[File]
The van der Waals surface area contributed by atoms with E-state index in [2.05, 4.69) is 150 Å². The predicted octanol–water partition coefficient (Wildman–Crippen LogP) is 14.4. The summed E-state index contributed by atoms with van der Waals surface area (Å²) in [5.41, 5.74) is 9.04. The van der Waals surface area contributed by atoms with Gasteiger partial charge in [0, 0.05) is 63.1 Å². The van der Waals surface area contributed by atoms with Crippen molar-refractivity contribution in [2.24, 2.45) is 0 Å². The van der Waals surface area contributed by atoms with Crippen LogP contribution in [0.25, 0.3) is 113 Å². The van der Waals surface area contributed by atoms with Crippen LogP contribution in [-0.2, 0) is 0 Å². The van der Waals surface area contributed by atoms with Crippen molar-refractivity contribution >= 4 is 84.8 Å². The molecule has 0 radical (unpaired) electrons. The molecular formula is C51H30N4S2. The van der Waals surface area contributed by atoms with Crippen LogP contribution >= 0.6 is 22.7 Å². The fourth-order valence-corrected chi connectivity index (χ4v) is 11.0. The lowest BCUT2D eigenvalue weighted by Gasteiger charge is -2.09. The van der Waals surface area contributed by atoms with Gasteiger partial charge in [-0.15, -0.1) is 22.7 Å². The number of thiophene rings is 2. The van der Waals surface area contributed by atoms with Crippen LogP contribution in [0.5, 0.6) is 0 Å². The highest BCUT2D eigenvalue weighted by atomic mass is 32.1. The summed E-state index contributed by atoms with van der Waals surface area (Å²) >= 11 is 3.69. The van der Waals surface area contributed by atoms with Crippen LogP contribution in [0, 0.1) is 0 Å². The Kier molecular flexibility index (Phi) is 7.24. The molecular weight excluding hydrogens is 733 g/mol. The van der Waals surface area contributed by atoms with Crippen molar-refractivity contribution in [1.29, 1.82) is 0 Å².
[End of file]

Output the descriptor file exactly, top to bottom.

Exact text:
The van der Waals surface area contributed by atoms with E-state index in [2.05, 4.69) is 150 Å². The predicted octanol–water partition coefficient (Wildman–Crippen LogP) is 14.4. The summed E-state index contributed by atoms with van der Waals surface area (Å²) in [5.41, 5.74) is 9.04. The van der Waals surface area contributed by atoms with Gasteiger partial charge in [0, 0.05) is 63.1 Å². The van der Waals surface area contributed by atoms with Crippen molar-refractivity contribution in [2.24, 2.45) is 0 Å². The van der Waals surface area contributed by atoms with Crippen LogP contribution in [0.25, 0.3) is 113 Å². The van der Waals surface area contributed by atoms with Crippen LogP contribution in [-0.2, 0) is 0 Å². The van der Waals surface area contributed by atoms with Crippen molar-refractivity contribution >= 4 is 84.8 Å². The molecule has 0 radical (unpaired) electrons. The molecular formula is C51H30N4S2. The van der Waals surface area contributed by atoms with Crippen LogP contribution >= 0.6 is 22.7 Å². The fourth-order valence-corrected chi connectivity index (χ4v) is 11.0. The lowest BCUT2D eigenvalue weighted by Gasteiger charge is -2.09. The van der Waals surface area contributed by atoms with Gasteiger partial charge in [-0.15, -0.1) is 22.7 Å². The number of thiophene rings is 2. The van der Waals surface area contributed by atoms with Crippen LogP contribution in [0.5, 0.6) is 0 Å². The highest BCUT2D eigenvalue weighted by atomic mass is 32.1. The summed E-state index contributed by atoms with van der Waals surface area (Å²) >= 11 is 3.69. The van der Waals surface area contributed by atoms with Crippen LogP contribution in [0, 0.1) is 0 Å². The Kier molecular flexibility index (Phi) is 7.24. The molecular weight excluding hydrogens is 733 g/mol. The van der Waals surface area contributed by atoms with Crippen molar-refractivity contribution in [1.29, 1.82) is 0 Å².